Tetanus, Diphtheria and Polio

Tetanus, Diphtheria and Polio Vaccinations at Peak Pharmacy

Get yourself protected against Tetanus, Diphtheria and Polio with a DTP vaccine at one

Learn more about Tetanus, Diphtheria and Polio, and how you can stay safe on your travels.

About The Vaccine

Vaccine: Tetanus, Diphtheria and Polio (known as Revaxis)

Dose: One vaccine (so long as you received your childhood immunisations)

Route: Intramuscular injection

Booster: 1 dose every 10 years.

Transmission: Depends on the disease. Carry on reading to find out more.

The Vaccine

Tetanus, Diphtheria and Polio are sometimes referred to as DTP, this is because there are no individual vaccines to prevent these illnesses in the UK just a combination of the 3. So if you need vaccination against Tetanus, you also get topped up with Polio and Diphtheria at the same time. The most commonly used vaccine is called Revaxis.

The DTP vaccine is an inactivated vaccine (ie cannot cause the disease we are protecting you against) and is suitable for use in adults and children from 6 years and older. In the UK our childhood immunisation programme will provide five doses of tetanus, diphtheria and polio between birth and approximately 14 years of age. Once this course of jabs is complete protection will last for 10 years and requires just single doses of vaccine as a booster (when required).

We would always recommend that you start planning your travel health requirements 8 weeks before travel, however, we can usually accommodate last-minute travellers. Please phone one of our travel clinics to find out more and book an appointment. These diseases, explained in greater depth below, are more common in developing nations and tetanus infection is particularly relevant worldwide if hospital care is not readily available at your destination.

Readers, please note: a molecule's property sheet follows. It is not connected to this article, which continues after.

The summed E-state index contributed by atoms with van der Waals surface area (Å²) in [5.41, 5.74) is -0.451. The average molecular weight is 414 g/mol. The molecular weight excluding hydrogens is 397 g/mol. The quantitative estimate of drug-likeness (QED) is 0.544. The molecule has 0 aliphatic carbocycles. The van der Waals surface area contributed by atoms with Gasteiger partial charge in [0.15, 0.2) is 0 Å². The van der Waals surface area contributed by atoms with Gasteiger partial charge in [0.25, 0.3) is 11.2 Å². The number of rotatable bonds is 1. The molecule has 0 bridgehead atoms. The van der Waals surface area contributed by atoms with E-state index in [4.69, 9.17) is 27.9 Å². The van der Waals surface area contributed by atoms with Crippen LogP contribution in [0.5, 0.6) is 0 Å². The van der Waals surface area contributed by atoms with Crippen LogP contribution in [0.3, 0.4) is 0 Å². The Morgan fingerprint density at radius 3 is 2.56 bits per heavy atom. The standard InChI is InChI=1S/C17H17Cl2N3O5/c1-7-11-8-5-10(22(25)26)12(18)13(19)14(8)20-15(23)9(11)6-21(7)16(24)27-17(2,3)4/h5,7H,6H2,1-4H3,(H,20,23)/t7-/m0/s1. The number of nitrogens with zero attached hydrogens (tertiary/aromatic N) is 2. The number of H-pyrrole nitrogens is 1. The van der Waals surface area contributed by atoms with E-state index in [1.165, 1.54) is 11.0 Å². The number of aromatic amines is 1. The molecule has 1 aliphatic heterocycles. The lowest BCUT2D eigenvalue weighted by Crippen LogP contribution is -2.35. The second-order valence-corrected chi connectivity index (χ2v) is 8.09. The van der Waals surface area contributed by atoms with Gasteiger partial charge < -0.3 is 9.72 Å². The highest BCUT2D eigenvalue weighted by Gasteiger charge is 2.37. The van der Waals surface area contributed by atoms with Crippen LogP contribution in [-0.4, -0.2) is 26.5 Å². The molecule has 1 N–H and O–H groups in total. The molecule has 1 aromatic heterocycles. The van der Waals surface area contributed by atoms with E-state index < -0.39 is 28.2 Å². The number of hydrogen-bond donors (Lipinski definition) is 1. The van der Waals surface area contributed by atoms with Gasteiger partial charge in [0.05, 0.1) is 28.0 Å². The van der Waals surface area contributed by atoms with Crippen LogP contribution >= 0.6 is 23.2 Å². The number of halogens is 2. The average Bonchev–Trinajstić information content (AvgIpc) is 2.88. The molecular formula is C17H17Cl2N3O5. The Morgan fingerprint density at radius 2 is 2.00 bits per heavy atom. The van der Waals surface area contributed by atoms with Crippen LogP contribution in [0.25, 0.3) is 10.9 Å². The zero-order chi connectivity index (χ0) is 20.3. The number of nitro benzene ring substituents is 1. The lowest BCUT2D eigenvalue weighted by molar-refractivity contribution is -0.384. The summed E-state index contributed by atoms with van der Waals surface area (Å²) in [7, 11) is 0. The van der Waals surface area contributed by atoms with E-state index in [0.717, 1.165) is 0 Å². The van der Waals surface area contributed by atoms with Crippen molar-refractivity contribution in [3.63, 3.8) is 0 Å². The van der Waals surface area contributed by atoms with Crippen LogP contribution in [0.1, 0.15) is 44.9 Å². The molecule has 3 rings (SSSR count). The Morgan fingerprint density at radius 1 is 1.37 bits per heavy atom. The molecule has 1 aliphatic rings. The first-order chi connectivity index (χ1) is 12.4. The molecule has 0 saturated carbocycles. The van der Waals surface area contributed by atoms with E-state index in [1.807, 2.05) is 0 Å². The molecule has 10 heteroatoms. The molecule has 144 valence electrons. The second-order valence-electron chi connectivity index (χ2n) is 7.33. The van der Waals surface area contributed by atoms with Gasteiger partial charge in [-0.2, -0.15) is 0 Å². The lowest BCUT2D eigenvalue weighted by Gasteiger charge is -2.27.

What side effects could I expect from the DTP vaccine?

As mentioned earlier Revaxis, the DTP vaccine is safe and effective; adverse events are infrequent. This means they cannot cause the disease that we are attempting to protect you against. In this respect, they are just like the flu vaccine which should also be considered a travel vaccine depending on the season you are travelling. Typical adverse events from the vaccine are usually limited to:

  • Injection site reactions like a sore arm or redness swelling or tenderness at the injection site
  • Low-grade fever (greater than 37.5C)
  • Fatigue and Tiredness

These symptoms will usually resolve within a few days and require only paracetamol or a cold compress (if swelling at the injection site) to manage them.

Can I get a DTP vaccine free from my doctor?

Yes. Vaccines against Diphtheria, Tetanus and Polio (DTP) are offered for free on the NHS.

Unfortunately, only your GP surgery can provide the vaccine free of charge, not all surgeries provide travel services and you often need to give your surgery 8 weeks’ notice to get an appointment.

Our teams will always tell you what vaccines you can get free of charge on the NHS, but for your information, these are Typhoid, Tetanus / Diphtheria / Polio, Hepatitis Aand Cholera.